According to people familiar with the matter, Saudi Arabia plans to valuate between $1.6 trillion and $1.8 trillion. Bank analysts working on the transaction gave wildly divergent estimates: Goldman Sachs Group Inc. said Aramco was worth between $1.6 trillion and $2.3 trillion to investors. Bank of America, another top bank on the offer, had only $1.2 trillion at the bottom of its scope. BNP's projection was $1.42 trillion. Despite Aramco hiring more than 20 banks at its IPO, investors have few choices for analysis that is fully independent.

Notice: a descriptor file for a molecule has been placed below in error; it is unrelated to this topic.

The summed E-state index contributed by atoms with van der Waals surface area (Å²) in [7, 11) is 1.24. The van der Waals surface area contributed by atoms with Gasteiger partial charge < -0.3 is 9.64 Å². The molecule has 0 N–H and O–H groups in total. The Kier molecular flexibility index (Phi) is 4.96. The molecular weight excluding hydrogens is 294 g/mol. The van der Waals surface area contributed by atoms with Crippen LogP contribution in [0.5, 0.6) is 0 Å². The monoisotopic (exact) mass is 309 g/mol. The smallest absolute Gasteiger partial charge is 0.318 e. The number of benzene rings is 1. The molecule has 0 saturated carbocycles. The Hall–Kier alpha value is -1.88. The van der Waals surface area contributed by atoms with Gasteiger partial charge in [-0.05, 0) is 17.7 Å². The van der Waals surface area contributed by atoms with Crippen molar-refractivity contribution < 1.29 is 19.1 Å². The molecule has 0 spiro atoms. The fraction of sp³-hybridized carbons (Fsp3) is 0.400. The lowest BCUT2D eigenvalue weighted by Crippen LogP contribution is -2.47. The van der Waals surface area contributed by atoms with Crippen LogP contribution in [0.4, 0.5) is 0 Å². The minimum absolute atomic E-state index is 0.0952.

Nevertheless, several groups have started to release their figures. For example, Sanford C. Bernstein & Co. said the fair value ranges from $1.2 trillion to $1.5 trillion, well below the projections made by the banks working on the IPO. To boost investor appetite, Aramco said it will pay a 20 percent income tax rate on its domestic downstream business starting next year, compared to current taxes ranging from 50 percent to 80 percent. Aramco must also deal with the acceleration of the global climate change campaign that has threatened the largest oil and gas companies in the world. Most fund managers are worried that the shift away from the internal combustion engine — a technology that has powered a century of steadily rising demand — would contribute to peak oil consumption in the next two decades.